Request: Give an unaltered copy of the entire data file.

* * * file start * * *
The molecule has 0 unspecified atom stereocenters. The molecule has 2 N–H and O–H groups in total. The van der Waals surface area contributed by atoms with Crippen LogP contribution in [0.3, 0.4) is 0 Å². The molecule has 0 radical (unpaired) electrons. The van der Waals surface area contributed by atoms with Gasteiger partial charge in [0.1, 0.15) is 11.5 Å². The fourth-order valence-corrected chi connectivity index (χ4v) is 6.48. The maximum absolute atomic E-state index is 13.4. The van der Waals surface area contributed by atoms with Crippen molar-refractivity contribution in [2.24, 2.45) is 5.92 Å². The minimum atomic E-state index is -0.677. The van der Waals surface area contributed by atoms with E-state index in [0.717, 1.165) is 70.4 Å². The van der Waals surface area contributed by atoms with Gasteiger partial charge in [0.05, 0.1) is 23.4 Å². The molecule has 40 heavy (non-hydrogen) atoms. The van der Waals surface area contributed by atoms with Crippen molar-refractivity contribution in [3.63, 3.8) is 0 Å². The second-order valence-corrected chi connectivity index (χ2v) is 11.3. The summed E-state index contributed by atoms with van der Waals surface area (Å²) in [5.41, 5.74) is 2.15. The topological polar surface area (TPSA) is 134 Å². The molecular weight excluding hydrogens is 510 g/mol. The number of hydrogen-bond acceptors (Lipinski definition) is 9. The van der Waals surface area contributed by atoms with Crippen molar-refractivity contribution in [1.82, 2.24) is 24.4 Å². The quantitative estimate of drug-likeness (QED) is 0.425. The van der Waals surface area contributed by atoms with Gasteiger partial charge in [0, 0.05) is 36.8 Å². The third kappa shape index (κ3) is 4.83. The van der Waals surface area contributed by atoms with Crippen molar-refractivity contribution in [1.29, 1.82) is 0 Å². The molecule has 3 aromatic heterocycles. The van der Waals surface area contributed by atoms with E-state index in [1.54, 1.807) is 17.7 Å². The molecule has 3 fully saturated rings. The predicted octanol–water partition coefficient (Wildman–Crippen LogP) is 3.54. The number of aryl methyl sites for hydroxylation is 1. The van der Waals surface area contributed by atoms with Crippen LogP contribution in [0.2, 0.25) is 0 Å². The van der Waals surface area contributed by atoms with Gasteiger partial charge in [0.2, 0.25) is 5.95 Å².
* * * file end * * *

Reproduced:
The molecule has 0 unspecified atom stereocenters. The molecule has 2 N–H and O–H groups in total. The van der Waals surface area contributed by atoms with Crippen LogP contribution in [0.3, 0.4) is 0 Å². The molecule has 0 radical (unpaired) electrons. The van der Waals surface area contributed by atoms with Gasteiger partial charge in [0.1, 0.15) is 11.5 Å². The fourth-order valence-corrected chi connectivity index (χ4v) is 6.48. The maximum absolute atomic E-state index is 13.4. The van der Waals surface area contributed by atoms with Crippen molar-refractivity contribution in [2.24, 2.45) is 5.92 Å². The minimum atomic E-state index is -0.677. The van der Waals surface area contributed by atoms with E-state index in [0.717, 1.165) is 70.4 Å². The van der Waals surface area contributed by atoms with Gasteiger partial charge in [0.05, 0.1) is 23.4 Å². The molecule has 40 heavy (non-hydrogen) atoms. The van der Waals surface area contributed by atoms with Crippen molar-refractivity contribution in [3.63, 3.8) is 0 Å². The second-order valence-corrected chi connectivity index (χ2v) is 11.3. The summed E-state index contributed by atoms with van der Waals surface area (Å²) in [5.41, 5.74) is 2.15. The topological polar surface area (TPSA) is 134 Å². The molecular weight excluding hydrogens is 510 g/mol. The number of hydrogen-bond acceptors (Lipinski definition) is 9. The van der Waals surface area contributed by atoms with Crippen molar-refractivity contribution in [1.82, 2.24) is 24.4 Å². The quantitative estimate of drug-likeness (QED) is 0.425. The van der Waals surface area contributed by atoms with Gasteiger partial charge in [0, 0.05) is 36.8 Å². The third kappa shape index (κ3) is 4.83. The van der Waals surface area contributed by atoms with Crippen molar-refractivity contribution in [1.29, 1.82) is 0 Å². The molecule has 3 aromatic heterocycles. The van der Waals surface area contributed by atoms with E-state index in [1.54, 1.807) is 17.7 Å². The molecule has 3 fully saturated rings. The predicted octanol–water partition coefficient (Wildman–Crippen LogP) is 3.54. The number of aryl methyl sites for hydroxylation is 1. The van der Waals surface area contributed by atoms with Crippen LogP contribution in [0.2, 0.25) is 0 Å². The van der Waals surface area contributed by atoms with Gasteiger partial charge in [0.2, 0.25) is 5.95 Å².